by Jaime Nomen and the La Sagra team
February 22, 2012 began as a routine night at the La Sagra Observatory. After several months of experimenting with surveillance of space debris, we had recently returned to our Sky Survey program and our search for near-Earth objects. On this particular night we had well covered most of the sky, so we decided to search at very high declinations, far from the ecliptic plane, and on the eastern sky, where the first light of morning would soon arrive.
The best time for asteroid discovery is during the two weeks around the new Moon (a period referred to as a "dark run"). Toward the end of each month's dark run, the sky has been very well covered by the big American surveys. So at La Sagra we have introduced some observing strategies especially for these times, designed to improve our chances of discovering new asteroids that the large surveys may miss. In particular, we try to find smaller objects located close to Earth. These appear suddenly and generally move at high angular speed. They may appear anywhere in the sky, even if that sky region had already been well searched just days previously.
Our strategies involve reducing the exposure times to prevent the fast-moving asteroids from making long trails, as well as taking images more frequently in order to increase the chances that we will get at least three images of an object before it escapes from our field of view.
At La Sagra, our off-the-shelf commercial CCD cameras have a rather slow read-out time, close to 1 minute!. This is the time it takes to transfer an exposure from the CCD to the computer. These long read-out times have been our most limiting factor in our survey performance, making it difficult for us to obtain multiple images of these fastest-moving objects.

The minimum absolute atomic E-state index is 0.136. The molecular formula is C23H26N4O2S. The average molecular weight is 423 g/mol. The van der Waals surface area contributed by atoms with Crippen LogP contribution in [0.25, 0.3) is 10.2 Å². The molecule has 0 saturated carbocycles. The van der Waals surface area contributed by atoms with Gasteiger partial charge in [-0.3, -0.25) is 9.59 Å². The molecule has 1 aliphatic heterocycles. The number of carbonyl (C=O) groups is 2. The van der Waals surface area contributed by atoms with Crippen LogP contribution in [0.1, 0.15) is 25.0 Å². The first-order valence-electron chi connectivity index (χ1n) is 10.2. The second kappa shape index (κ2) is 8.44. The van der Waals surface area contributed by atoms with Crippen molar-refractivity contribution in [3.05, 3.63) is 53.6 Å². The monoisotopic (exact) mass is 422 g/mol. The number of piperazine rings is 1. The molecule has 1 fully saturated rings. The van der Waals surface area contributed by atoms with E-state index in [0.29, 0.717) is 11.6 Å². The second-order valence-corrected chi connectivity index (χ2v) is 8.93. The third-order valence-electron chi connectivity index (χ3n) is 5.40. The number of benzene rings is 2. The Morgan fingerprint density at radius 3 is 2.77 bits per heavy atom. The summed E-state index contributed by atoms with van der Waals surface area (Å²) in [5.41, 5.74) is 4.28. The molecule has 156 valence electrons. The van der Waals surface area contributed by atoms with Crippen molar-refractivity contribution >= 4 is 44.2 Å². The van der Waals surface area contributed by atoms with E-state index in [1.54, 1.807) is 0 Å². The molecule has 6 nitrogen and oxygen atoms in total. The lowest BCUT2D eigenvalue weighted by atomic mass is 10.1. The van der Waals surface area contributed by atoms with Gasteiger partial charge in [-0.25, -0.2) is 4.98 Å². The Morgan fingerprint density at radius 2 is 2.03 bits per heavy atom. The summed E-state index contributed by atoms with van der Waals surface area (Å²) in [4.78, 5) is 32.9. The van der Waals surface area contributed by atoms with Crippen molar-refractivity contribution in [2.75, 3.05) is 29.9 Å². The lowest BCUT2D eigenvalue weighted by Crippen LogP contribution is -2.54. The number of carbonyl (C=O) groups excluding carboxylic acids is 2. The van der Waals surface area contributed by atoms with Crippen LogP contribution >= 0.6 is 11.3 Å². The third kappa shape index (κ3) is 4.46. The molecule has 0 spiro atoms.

That changed last year. In 2010, we had received a Shoemaker NEO Grant from the Planetary Society, which we used to upgrade one of our three CCDs. This camera has a much faster read-out time, and has quickly outperformed the other two telescopes in detecting new objects. We reported last year about ten new near-Earth objects discovered with it. More recently, it discovered comet C/2012 B3 (La Sagra) and a very special near-Earth object, 2012 DA14. Below I will explain why it is special.
In addition to the observing strategies I mentioned earlier, we made some changes to our processing software, using filtering tools that we developed and refined during our space debris observing campaign. One of these tools generates an expected trail that should be left by fast-moving objects in the images, and the software tries to match it.
With the new CCD camera configured to shoot rapid, short exposures, and with the help of these software tools, we caught 2012 DA14. It was moving at almost 11 arcseconds per minute of time. This is slower than a satellite but quite fast for near-Earth objects, equivalent to a lunar diameter every three hours.
The asteroid was detected automatically. Almost as soon as the images were taken, the processing software flagged the new near-Earth object candidate and labeled it 22MB316. We performed an immediate follow-up observation with another telescope to try to confirm it and to prevent it getting lost. As soon as we had confirmed it, we reported it to the Minor Planet Center, where it was listed on their near-Earth object confirmation page. This page lists newly discovered near-Earth objects so that astronomers around the world can obtain follow-up images to confirm that it is truly an asteroid, and to help determine its orbit.